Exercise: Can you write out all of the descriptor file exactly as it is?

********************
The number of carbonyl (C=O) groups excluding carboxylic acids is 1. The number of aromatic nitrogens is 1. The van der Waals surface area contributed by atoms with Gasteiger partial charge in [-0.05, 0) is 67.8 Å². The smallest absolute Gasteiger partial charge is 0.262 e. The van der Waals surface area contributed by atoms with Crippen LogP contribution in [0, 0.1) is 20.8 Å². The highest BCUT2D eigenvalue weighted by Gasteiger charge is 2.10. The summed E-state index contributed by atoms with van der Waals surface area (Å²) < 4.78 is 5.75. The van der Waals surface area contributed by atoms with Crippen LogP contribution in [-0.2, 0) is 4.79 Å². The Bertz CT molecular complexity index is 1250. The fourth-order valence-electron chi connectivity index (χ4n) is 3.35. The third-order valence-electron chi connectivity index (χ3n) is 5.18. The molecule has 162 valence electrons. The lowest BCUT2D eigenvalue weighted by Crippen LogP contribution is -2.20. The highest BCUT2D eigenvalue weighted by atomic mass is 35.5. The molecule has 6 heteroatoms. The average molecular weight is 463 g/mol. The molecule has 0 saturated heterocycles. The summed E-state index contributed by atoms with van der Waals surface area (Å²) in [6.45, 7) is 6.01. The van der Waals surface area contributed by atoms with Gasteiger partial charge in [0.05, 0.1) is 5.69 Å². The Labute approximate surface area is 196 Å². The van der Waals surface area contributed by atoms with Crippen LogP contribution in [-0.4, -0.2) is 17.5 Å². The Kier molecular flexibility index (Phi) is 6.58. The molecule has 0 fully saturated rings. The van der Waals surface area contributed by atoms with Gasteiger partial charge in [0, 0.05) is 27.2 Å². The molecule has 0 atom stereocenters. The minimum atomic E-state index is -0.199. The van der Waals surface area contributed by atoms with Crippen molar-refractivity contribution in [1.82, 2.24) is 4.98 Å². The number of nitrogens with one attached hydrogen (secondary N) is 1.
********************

The number of carbonyl (C=O) groups excluding carboxylic acids is 1. The number of aromatic nitrogens is 1. The van der Waals surface area contributed by atoms with Gasteiger partial charge in [-0.05, 0) is 67.8 Å². The smallest absolute Gasteiger partial charge is 0.262 e. The van der Waals surface area contributed by atoms with Crippen LogP contribution in [0, 0.1) is 20.8 Å². The highest BCUT2D eigenvalue weighted by Gasteiger charge is 2.10. The summed E-state index contributed by atoms with van der Waals surface area (Å²) < 4.78 is 5.75. The van der Waals surface area contributed by atoms with Crippen LogP contribution in [-0.2, 0) is 4.79 Å². The Bertz CT molecular complexity index is 1250. The fourth-order valence-electron chi connectivity index (χ4n) is 3.35. The third-order valence-electron chi connectivity index (χ3n) is 5.18. The molecule has 162 valence electrons. The lowest BCUT2D eigenvalue weighted by Crippen LogP contribution is -2.20. The highest BCUT2D eigenvalue weighted by atomic mass is 35.5. The molecule has 6 heteroatoms. The average molecular weight is 463 g/mol. The molecule has 0 saturated heterocycles. The summed E-state index contributed by atoms with van der Waals surface area (Å²) in [6.45, 7) is 6.01. The van der Waals surface area contributed by atoms with Gasteiger partial charge in [0.05, 0.1) is 5.69 Å². The Labute approximate surface area is 196 Å². The van der Waals surface area contributed by atoms with Crippen LogP contribution in [-0.4, -0.2) is 17.5 Å². The Kier molecular flexibility index (Phi) is 6.58. The molecule has 0 fully saturated rings. The van der Waals surface area contributed by atoms with Gasteiger partial charge in [0, 0.05) is 27.2 Å². The molecule has 0 atom stereocenters. The minimum atomic E-state index is -0.199. The van der Waals surface area contributed by atoms with Crippen molar-refractivity contribution in [1.82, 2.24) is 4.98 Å². The number of nitrogens with one attached hydrogen (secondary N) is 1.